In England, although it is becoming more common for married couples to maintain separate bank accounts and other investments throughout their marriages or while cohabiting, pre-nuptial agreements are still rare. This is despite a divorce rate of 1 in 3 marriages.

You certainly would not visit somewhere you don’t know without a map, enter into a business partnership without a partnership agreement or buy a car without checking the log book. Marriage is a binding legal contract that has significant financial implications, so it is important to be prepared.

As well as talking about where to live, whether you want to have children and all the other subjects that come up as part of planning your life together, you should talk about money. If you can’t do this, should you really be entering into a legal or financial partnership with this person?

Many married couples never discuss how they are going to arrange their financial affairs and what they would do if they were to split up until the situation arises, and at that time, it will be difficult to think clearly and act sensibly.

A divorce court in England and Wales will start by assuming that a 50:50 split is fair, and then it is up to the party who disagrees to explain why this is not fair in their particular situation. The court has to take into account all relevant circumstances of the case together with a statutory list of factors.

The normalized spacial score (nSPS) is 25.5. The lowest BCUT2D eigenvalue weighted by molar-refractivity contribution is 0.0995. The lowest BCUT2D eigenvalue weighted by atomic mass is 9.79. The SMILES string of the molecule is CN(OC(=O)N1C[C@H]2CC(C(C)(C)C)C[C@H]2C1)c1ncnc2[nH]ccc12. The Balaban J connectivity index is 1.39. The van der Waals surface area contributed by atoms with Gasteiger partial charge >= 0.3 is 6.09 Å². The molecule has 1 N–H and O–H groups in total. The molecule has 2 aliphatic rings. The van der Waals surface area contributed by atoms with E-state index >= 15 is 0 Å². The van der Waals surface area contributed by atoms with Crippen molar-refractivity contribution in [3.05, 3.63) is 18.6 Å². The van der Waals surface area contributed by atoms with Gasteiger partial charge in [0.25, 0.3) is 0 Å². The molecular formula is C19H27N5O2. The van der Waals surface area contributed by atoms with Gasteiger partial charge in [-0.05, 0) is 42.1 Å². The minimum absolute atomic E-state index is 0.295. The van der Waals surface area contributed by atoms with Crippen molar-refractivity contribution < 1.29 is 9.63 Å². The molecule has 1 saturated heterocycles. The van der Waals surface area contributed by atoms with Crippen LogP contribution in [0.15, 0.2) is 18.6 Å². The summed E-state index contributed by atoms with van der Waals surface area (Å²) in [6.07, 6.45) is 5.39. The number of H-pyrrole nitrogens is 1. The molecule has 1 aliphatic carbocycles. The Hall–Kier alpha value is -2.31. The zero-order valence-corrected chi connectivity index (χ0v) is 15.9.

One of these factors will be a pre-nuptial agreement and these have already been successfully used to minimise the award made to the lower earning spouse in a number of cases.

The point of a pre-nuptial agreement is that it shows that the parties have already agreed what they want to happen and so expensive court proceedings can be avoided. However, if either party wishes to settle on terms which differ to those in the pre-nuptial agreement, the court will have to make a decision.

The costs of a contested divorce settlement can easily be at least £20,000.00 for each party, just to reach the final hearing. If the decisions are appealed, the amount can be much more. And that is just the financial cost. There is also the emotional cost and the effects on the family to consider.

It is worth spending between £750 and £1,500 on a pre-nuptial agreement to avoid that expense, and ensure that any eventual financial division is made in accordance with the agreement between the parties themselves and not imposed by a judge.

Where there is a pre-nuptial agreement, the court does not have to follow its terms but it is strong evidence of the parties’ intentions and anyone seeking to overturn the agreement would need good grounds to do so. At Onions & Davies, we make sure that both parties take independent legal advice before signing the agreement and that the agreement is reviewed regularly as the parties’ circumstances change. We can then ensure that the pre-nuptial agreement will provide the desired level of protection to the wealthier party and an indication of the likely outcome on separation for both.

There are other forms of nuptial arrangement that can be used in different circumstances.

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This information refers to the law of England & Wales only, which from time to time changes. In particular, tax information changes annually. It is not a substitute for professional advice, which is up to date and specific to your needs. This information is a summary of the provisions relating to pre-nuptial agreements and cannot cover every aspect of their operation. It represents our understanding of current legislation in England and Wales but should not be relied upon as an authoritative statement of law nor as constituting advice. We would advise that legal advice be sought in every circumstance.